Thereafter, using the transformation language XSLT, the information from within the XML document was to be extracted and presented differently depicting different scenarios. Oxygen XML Editor was used for the project.
3. Discussion A total of 7 webpages were taken from the Internet for the project. This section presents the reasons that motivated the various decisions that were taken during each stage of the project.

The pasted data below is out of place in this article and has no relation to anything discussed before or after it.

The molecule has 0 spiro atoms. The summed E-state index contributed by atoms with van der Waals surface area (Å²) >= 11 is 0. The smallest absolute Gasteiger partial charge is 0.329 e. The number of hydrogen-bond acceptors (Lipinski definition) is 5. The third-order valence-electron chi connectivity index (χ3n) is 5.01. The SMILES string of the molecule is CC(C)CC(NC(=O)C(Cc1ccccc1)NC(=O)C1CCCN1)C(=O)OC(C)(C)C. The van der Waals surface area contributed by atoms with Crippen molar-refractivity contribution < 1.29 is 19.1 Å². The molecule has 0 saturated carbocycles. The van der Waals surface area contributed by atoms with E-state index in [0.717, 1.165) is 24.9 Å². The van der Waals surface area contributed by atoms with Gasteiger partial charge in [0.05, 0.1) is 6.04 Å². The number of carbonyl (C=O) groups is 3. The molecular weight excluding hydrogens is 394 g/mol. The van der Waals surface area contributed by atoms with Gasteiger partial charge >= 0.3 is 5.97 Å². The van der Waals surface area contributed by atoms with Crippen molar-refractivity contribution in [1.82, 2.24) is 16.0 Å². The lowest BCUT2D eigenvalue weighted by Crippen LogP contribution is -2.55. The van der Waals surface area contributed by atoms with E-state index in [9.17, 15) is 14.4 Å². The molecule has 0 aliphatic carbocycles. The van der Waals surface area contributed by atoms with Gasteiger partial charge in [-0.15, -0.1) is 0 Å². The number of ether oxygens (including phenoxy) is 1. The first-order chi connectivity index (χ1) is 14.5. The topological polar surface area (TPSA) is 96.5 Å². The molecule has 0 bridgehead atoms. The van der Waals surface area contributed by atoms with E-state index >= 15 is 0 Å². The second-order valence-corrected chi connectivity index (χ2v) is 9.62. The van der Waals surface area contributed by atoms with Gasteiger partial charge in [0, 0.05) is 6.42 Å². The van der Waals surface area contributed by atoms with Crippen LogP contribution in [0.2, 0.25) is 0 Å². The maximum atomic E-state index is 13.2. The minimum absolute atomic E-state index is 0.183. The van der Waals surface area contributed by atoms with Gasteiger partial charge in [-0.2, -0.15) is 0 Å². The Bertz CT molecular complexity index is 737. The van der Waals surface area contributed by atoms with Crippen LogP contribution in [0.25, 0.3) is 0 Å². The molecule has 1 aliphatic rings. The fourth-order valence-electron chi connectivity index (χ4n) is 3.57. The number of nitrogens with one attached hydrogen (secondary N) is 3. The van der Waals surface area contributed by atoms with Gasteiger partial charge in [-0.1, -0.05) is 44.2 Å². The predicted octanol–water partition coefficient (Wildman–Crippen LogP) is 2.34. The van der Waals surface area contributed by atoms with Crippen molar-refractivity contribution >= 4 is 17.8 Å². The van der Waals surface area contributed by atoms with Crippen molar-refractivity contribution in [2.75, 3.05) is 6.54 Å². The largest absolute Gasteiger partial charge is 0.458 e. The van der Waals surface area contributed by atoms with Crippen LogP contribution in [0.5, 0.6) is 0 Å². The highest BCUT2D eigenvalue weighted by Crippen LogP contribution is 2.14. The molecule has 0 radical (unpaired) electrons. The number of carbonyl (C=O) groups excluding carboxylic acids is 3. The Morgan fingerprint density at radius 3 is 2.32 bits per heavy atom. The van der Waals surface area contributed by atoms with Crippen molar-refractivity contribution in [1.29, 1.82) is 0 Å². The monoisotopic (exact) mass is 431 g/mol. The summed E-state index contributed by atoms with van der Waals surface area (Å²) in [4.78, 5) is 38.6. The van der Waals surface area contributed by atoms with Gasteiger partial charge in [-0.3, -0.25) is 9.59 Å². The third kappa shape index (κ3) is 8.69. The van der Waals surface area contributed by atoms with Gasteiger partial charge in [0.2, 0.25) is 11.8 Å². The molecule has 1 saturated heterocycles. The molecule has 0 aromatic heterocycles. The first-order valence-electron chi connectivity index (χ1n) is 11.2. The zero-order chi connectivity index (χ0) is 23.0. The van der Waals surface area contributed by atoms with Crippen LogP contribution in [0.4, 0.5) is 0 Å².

4. The Material Chosen The site is an informational site that lists down the companies falling in different application areas and where jobs can be hunted. The material chosen for the project were taken from the same site so there is a hierarchy in between the different web pages. Furthermore, the content on each page also follows a hierarchal structure that can be translated into relations. This would facilitate the markup language. The selected webpages covered the most commonly used elements of informational sites (i.e. headings, text, links, paragraphs, lists, etc.). This presented an opportunity of learning to encode the different elements into XML. Besides possessing a hierarchal structure of the selected pages, a repeating structure is also present in each page. This facilitates the marking up process. 5. The Document Analysis The first task was to analyze the documents and identify the manner and relation in which the data was presented in them. It was found that one page presented a list of companies categorized into their respective application areas. While the remaining 6 pages presented detail of 6 of these companies. So the relationship between the 7 documents was identified as shown in Figure 1. Figure 1 Tree Structure of Pages Within each of these pages, a pattern was found in the way the information was presented. Within the home page, there were categories, and list of companies in each category. Figure 2 Structure of Home Page In the remaining 6 pages, information regarding a company was presented under the related headings which exhibited a pattern. Some headings were common in all the 6 companies. Figure 3 Common Structure of About Pages Thus, the information from all the 7 pages was united and a tree structure was formed that represented the way portions of information were related to one another by the relationship of root, parent, child and siblings. Figure 4 Unified Tree Structure Once the document tree was identified, the document was marked up accordingly into an XML file (guide.xml) where the leaves of the tree were presented as child elements with no children. Figure shows the tree structure of the XML formed. Figure 5 XML Tree Structure Once the skeleton XML was formed, the data was filled in. 6. Encoding Scheme The next task was to validate the XML against an encoding scheme. This is important as it defines the rulings for the structure of XML that all inputs must adhere to. Any entry made that is not in accordance to the scheme set, makes the XML invalid and it will not remain well-formed. Two options were present to validate the defined XML document against; XML DTD or XML Schema. Although both are standardized (so developers can understand them equally easily) and both the options deliver the same functionality yet there is a difference in their definition. DTD has the lowest definition of data as CDATA